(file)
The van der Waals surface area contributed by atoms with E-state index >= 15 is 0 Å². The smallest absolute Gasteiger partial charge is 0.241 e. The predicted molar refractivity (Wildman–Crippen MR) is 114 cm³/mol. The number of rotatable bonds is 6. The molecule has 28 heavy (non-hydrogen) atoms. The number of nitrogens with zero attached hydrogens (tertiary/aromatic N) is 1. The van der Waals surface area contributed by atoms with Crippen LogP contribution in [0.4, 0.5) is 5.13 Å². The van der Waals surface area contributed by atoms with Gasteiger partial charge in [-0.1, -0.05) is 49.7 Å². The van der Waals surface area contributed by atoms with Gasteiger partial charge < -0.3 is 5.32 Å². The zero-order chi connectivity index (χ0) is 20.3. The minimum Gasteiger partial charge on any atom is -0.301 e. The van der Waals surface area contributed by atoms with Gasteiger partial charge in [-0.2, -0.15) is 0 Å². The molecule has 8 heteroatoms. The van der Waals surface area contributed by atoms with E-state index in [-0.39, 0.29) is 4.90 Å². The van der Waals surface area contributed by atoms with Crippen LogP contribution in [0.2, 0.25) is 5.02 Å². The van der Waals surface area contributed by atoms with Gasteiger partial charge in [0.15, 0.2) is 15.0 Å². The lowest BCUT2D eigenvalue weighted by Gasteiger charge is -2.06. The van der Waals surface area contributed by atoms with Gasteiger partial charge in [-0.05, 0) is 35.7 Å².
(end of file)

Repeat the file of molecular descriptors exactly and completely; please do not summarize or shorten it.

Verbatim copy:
The van der Waals surface area contributed by atoms with E-state index >= 15 is 0 Å². The smallest absolute Gasteiger partial charge is 0.241 e. The predicted molar refractivity (Wildman–Crippen MR) is 114 cm³/mol. The number of rotatable bonds is 6. The molecule has 28 heavy (non-hydrogen) atoms. The number of nitrogens with zero attached hydrogens (tertiary/aromatic N) is 1. The van der Waals surface area contributed by atoms with Crippen LogP contribution in [0.4, 0.5) is 5.13 Å². The van der Waals surface area contributed by atoms with Gasteiger partial charge in [-0.1, -0.05) is 49.7 Å². The van der Waals surface area contributed by atoms with Gasteiger partial charge < -0.3 is 5.32 Å². The zero-order chi connectivity index (χ0) is 20.3. The minimum Gasteiger partial charge on any atom is -0.301 e. The van der Waals surface area contributed by atoms with Gasteiger partial charge in [-0.2, -0.15) is 0 Å². The molecule has 8 heteroatoms. The van der Waals surface area contributed by atoms with E-state index in [-0.39, 0.29) is 4.90 Å². The van der Waals surface area contributed by atoms with Crippen LogP contribution in [0.2, 0.25) is 5.02 Å². The van der Waals surface area contributed by atoms with Gasteiger partial charge in [0.15, 0.2) is 15.0 Å². The lowest BCUT2D eigenvalue weighted by Gasteiger charge is -2.06. The van der Waals surface area contributed by atoms with Gasteiger partial charge in [-0.05, 0) is 35.7 Å².